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We describe the highly sensitive detection of the nonspecific adsorption of proteins onto a 1-undecanethiol self-assembled monolayer (SAM)-formed gold electrode by parallel analysis using field effect transistor (FET), surface plasmon resonance (SPR), and quartz crystal microbalance (QCM) sensors. The FET sensor detects the innate electric charges of the adsorbed protein at the electrode/solution interface, transforming the change in charge density into a potentiometric signal in real time, without the requirement for labels. In particular, using the Debye–Huckel model, the degree of potential shift was proportional to the dry mass of adsorbed albumin and β-casein. A comparison of the FET signal with SPR and QCM data provided information on the conformation and orientation of the surface-bound protein by observing characteristic break points in the correlation slopes between the signals. These slope transitions reflect a multistage process that occurs upon protein adsorption as a function of protein concentration, including interim coverage, film dehydration, and monolayer condensation. The FET biosensor, in combination with SPR and QCM, represents a new technology for interrogating protein–material interactions both quantitatively and qualitatively.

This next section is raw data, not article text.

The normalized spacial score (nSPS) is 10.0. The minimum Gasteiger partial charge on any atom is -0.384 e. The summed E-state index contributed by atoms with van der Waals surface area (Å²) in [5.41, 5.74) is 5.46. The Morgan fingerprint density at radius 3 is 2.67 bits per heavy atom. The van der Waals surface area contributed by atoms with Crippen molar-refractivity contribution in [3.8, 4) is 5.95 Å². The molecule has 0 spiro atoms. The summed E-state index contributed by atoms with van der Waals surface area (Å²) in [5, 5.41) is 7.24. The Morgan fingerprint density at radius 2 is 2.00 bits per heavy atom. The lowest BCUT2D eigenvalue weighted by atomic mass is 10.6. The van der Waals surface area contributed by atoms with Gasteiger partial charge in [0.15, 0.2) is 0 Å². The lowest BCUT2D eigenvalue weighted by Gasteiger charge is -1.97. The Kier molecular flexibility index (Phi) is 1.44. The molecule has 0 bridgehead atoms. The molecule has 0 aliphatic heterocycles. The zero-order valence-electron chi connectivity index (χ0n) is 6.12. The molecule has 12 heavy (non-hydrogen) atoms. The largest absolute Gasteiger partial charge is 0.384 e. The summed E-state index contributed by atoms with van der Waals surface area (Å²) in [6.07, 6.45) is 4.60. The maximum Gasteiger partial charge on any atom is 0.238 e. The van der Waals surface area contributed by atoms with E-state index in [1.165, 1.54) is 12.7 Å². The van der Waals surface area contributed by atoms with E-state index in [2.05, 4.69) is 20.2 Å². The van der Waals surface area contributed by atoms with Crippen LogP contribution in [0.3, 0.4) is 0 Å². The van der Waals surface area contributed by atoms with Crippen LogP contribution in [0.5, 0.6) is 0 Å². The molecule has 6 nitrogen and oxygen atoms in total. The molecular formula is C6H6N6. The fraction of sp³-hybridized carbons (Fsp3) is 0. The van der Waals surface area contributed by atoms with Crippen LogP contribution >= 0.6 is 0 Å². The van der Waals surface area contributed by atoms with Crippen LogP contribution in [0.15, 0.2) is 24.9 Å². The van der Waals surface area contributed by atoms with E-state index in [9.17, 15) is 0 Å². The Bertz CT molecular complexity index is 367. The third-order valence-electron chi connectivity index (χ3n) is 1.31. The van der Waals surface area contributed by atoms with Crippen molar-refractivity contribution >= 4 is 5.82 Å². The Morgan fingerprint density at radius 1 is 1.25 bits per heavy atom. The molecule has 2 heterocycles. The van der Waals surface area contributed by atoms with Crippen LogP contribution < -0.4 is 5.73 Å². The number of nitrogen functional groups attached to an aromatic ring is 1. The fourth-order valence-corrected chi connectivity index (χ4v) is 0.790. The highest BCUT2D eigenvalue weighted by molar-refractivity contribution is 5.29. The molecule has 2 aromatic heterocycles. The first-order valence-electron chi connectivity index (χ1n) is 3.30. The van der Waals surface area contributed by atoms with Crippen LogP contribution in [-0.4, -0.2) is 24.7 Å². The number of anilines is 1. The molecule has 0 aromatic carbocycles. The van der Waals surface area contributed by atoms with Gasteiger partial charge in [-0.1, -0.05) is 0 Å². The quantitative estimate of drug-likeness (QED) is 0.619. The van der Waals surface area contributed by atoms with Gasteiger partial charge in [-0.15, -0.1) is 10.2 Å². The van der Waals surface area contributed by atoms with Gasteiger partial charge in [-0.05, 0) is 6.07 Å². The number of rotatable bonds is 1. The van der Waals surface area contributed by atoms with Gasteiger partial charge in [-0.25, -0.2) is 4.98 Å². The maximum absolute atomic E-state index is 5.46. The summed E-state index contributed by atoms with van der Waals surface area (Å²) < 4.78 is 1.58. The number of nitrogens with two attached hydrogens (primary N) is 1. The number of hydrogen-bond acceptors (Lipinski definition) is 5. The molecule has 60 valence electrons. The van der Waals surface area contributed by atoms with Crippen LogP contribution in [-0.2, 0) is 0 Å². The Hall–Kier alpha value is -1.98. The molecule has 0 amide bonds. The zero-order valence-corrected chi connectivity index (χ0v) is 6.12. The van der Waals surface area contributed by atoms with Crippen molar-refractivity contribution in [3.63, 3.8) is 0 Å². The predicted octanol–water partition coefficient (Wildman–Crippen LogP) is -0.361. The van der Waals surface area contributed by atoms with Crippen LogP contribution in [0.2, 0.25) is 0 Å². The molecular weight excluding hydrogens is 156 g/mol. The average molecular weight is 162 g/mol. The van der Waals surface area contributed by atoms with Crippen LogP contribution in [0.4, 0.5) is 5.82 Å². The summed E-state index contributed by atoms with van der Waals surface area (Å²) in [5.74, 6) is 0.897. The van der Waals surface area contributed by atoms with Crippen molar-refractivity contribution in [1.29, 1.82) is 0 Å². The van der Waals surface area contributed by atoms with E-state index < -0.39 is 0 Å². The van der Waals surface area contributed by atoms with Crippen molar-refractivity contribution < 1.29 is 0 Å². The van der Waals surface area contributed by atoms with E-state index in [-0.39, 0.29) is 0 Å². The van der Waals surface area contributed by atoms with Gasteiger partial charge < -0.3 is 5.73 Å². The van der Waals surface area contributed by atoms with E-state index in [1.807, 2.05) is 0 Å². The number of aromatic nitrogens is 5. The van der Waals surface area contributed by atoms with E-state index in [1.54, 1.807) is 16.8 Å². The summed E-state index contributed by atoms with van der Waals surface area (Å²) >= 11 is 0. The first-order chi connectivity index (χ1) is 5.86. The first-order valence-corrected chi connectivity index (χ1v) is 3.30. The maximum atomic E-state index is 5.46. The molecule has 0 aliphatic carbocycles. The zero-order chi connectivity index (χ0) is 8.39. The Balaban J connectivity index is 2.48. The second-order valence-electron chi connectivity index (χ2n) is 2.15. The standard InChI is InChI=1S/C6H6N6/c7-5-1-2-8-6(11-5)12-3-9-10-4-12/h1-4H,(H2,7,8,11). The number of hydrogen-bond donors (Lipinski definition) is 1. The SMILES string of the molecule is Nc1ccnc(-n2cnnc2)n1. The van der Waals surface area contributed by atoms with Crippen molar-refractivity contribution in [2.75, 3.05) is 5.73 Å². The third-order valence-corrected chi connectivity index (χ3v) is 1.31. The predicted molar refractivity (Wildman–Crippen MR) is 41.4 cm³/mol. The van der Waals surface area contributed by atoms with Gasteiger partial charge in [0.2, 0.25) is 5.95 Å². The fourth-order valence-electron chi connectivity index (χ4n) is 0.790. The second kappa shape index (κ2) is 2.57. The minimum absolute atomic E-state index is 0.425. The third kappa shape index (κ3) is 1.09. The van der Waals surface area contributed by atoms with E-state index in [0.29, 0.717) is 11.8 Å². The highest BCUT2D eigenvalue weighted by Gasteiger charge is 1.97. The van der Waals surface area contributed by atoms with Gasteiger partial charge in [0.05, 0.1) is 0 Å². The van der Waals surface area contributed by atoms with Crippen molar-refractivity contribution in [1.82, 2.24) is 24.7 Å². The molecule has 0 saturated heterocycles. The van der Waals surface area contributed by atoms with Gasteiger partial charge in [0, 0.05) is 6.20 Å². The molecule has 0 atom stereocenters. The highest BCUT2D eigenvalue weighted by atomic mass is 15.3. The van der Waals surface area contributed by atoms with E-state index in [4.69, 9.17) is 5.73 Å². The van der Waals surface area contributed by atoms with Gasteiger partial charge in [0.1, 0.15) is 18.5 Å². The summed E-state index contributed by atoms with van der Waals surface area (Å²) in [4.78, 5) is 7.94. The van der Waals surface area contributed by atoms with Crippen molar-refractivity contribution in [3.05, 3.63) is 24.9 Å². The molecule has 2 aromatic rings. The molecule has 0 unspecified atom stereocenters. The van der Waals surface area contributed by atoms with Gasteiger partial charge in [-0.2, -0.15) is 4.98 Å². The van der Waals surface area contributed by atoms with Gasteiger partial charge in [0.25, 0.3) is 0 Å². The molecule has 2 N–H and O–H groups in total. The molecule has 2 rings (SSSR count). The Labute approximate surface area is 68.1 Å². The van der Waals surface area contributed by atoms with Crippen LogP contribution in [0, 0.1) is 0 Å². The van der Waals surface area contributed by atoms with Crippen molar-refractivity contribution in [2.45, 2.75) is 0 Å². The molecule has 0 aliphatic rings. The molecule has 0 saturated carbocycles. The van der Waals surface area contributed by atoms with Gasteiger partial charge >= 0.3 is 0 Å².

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This page is a summary of: Interpretation of Protein Adsorption through Its Intrinsic Electric Charges: A Comparative Study Using a Field-Effect Transistor, Surface Plasmon Resonance, and Quartz Crystal Microbalance, Langmuir, October 2012, American Chemical Society (ACS),
DOI: 10.1021/la302977s.
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